Synopsis by Hal Erickson
Despite its come-on title, The Day the Earth Caught Fire is an intelligent, disturbing piece of speculative fiction. Through the eyes of British reporter Peter Stenning (Edward Judd), we learn that both the U.S. and the U.S.S.R. have simultaneously set off nuclear explosions to test their efficiency. The twin blasts have caused the Earth to go off its axis. The result is a disastrous upheaval in the balance of nature; floods and fires being the principal plagues. With the end of the world staring everyone in the face, chaos reigns. The only hope lies in another massive nuclear explosion, which will hopefully rebalance the Earth. The film ends ambiguously, with viewers allowed to decide for themselves whether or not the world has been saved. In the original prints of The Day the Earth Caught Fire, the opening and closing reels were tinted yellow, representing the scorching heat beating down on the frightened populace.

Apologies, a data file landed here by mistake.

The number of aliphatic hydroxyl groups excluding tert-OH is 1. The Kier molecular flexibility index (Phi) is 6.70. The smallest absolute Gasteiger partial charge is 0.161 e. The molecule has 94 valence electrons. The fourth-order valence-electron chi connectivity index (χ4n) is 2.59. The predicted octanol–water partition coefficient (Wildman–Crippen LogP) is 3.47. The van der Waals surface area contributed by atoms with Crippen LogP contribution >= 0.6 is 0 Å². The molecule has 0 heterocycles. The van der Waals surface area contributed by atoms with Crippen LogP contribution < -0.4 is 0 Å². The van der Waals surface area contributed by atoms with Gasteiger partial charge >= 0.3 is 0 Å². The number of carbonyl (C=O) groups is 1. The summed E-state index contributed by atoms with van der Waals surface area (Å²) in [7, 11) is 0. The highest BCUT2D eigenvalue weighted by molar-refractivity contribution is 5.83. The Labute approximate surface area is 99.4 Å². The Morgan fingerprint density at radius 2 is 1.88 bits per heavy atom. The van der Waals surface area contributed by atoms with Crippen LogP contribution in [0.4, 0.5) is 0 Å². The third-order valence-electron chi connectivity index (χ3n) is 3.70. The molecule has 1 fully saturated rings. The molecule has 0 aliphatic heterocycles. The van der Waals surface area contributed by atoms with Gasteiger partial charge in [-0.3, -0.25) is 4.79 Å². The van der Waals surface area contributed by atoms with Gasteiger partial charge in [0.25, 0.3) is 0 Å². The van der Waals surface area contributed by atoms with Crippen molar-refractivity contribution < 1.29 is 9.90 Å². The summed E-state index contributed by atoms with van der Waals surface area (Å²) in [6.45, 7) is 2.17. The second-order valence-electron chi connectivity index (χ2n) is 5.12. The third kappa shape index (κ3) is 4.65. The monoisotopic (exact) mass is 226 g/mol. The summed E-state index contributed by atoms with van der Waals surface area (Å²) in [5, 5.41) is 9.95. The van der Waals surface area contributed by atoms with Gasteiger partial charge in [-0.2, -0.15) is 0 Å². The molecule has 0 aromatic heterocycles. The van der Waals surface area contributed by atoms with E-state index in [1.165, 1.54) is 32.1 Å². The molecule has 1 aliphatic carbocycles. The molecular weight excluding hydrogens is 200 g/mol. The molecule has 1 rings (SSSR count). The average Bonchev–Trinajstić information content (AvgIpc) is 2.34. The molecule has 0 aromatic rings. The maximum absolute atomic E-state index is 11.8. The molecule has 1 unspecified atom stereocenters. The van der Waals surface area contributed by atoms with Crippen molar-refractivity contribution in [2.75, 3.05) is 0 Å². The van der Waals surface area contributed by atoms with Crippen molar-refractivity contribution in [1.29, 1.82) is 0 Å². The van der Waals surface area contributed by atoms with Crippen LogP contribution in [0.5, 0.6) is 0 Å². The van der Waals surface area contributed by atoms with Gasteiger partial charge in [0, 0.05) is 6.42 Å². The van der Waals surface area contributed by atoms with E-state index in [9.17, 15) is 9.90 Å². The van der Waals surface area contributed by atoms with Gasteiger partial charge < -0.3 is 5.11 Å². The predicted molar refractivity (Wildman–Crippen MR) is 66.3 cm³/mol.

chaos, earth, fire, flood, nuclear-testing, reporter, end-of-the-world